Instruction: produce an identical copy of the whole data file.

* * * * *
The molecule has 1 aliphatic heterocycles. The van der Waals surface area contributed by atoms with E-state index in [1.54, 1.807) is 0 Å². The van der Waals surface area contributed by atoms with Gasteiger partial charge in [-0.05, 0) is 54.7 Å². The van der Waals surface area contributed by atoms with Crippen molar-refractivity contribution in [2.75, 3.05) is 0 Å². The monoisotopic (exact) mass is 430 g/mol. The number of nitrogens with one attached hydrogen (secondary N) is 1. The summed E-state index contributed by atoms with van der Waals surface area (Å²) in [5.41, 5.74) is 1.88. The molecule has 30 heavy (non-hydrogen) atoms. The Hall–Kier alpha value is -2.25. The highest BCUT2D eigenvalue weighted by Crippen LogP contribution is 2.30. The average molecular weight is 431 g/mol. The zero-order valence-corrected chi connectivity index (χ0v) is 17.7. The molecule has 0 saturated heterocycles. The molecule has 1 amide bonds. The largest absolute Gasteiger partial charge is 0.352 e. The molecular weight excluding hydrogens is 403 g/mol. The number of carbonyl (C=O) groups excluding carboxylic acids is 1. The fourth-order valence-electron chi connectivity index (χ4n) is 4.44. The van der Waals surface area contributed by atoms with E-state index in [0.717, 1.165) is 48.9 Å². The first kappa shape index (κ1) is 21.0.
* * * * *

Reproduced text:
The molecule has 1 aliphatic heterocycles. The van der Waals surface area contributed by atoms with E-state index in [1.54, 1.807) is 0 Å². The van der Waals surface area contributed by atoms with Gasteiger partial charge in [-0.05, 0) is 54.7 Å². The van der Waals surface area contributed by atoms with Crippen molar-refractivity contribution in [2.75, 3.05) is 0 Å². The monoisotopic (exact) mass is 430 g/mol. The number of nitrogens with one attached hydrogen (secondary N) is 1. The summed E-state index contributed by atoms with van der Waals surface area (Å²) in [5.41, 5.74) is 1.88. The molecule has 30 heavy (non-hydrogen) atoms. The Hall–Kier alpha value is -2.25. The highest BCUT2D eigenvalue weighted by Crippen LogP contribution is 2.30. The average molecular weight is 431 g/mol. The zero-order valence-corrected chi connectivity index (χ0v) is 17.7. The molecule has 0 saturated heterocycles. The molecule has 1 amide bonds. The largest absolute Gasteiger partial charge is 0.352 e. The molecular weight excluding hydrogens is 403 g/mol. The number of carbonyl (C=O) groups excluding carboxylic acids is 1. The fourth-order valence-electron chi connectivity index (χ4n) is 4.44. The van der Waals surface area contributed by atoms with E-state index in [0.717, 1.165) is 48.9 Å². The first kappa shape index (κ1) is 21.0.